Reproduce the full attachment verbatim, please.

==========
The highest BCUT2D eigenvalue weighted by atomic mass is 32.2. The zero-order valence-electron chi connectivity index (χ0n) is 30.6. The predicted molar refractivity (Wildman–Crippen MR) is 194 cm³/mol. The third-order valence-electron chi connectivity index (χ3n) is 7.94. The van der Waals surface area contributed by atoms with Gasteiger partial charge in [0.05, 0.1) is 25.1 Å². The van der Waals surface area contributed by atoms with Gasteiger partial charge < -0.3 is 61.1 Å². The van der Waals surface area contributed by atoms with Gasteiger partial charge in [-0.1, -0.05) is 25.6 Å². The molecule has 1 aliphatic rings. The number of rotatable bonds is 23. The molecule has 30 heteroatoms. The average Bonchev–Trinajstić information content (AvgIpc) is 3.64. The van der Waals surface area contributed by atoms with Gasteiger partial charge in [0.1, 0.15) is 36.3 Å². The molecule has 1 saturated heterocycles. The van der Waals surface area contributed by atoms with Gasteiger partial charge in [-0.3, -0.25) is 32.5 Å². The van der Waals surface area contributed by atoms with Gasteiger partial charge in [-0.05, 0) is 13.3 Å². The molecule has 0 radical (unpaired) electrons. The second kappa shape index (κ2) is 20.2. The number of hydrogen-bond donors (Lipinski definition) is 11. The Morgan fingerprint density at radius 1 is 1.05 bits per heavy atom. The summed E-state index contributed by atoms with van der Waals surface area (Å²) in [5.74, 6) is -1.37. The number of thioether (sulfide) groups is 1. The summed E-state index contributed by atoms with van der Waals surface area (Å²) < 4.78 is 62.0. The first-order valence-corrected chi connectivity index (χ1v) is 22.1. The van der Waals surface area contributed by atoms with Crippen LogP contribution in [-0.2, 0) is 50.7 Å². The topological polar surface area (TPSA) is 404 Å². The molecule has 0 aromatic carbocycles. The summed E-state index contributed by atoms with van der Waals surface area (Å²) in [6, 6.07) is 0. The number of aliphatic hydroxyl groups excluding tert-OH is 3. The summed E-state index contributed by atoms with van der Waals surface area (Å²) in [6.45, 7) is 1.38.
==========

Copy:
The highest BCUT2D eigenvalue weighted by atomic mass is 32.2. The zero-order valence-electron chi connectivity index (χ0n) is 30.6. The predicted molar refractivity (Wildman–Crippen MR) is 194 cm³/mol. The third-order valence-electron chi connectivity index (χ3n) is 7.94. The van der Waals surface area contributed by atoms with Gasteiger partial charge in [0.05, 0.1) is 25.1 Å². The van der Waals surface area contributed by atoms with Gasteiger partial charge < -0.3 is 61.1 Å². The van der Waals surface area contributed by atoms with Gasteiger partial charge in [-0.1, -0.05) is 25.6 Å². The molecule has 1 aliphatic rings. The number of rotatable bonds is 23. The molecule has 30 heteroatoms. The average Bonchev–Trinajstić information content (AvgIpc) is 3.64. The van der Waals surface area contributed by atoms with Gasteiger partial charge in [0.1, 0.15) is 36.3 Å². The molecule has 1 saturated heterocycles. The van der Waals surface area contributed by atoms with Gasteiger partial charge in [-0.3, -0.25) is 32.5 Å². The van der Waals surface area contributed by atoms with Gasteiger partial charge in [-0.05, 0) is 13.3 Å². The molecule has 0 radical (unpaired) electrons. The second kappa shape index (κ2) is 20.2. The number of hydrogen-bond donors (Lipinski definition) is 11. The Morgan fingerprint density at radius 1 is 1.05 bits per heavy atom. The summed E-state index contributed by atoms with van der Waals surface area (Å²) in [5.74, 6) is -1.37. The number of thioether (sulfide) groups is 1. The summed E-state index contributed by atoms with van der Waals surface area (Å²) < 4.78 is 62.0. The first-order valence-corrected chi connectivity index (χ1v) is 22.1. The van der Waals surface area contributed by atoms with Crippen LogP contribution in [-0.2, 0) is 50.7 Å². The topological polar surface area (TPSA) is 404 Å². The molecule has 0 aromatic carbocycles. The summed E-state index contributed by atoms with van der Waals surface area (Å²) in [6, 6.07) is 0. The number of aliphatic hydroxyl groups excluding tert-OH is 3. The summed E-state index contributed by atoms with van der Waals surface area (Å²) in [6.45, 7) is 1.38.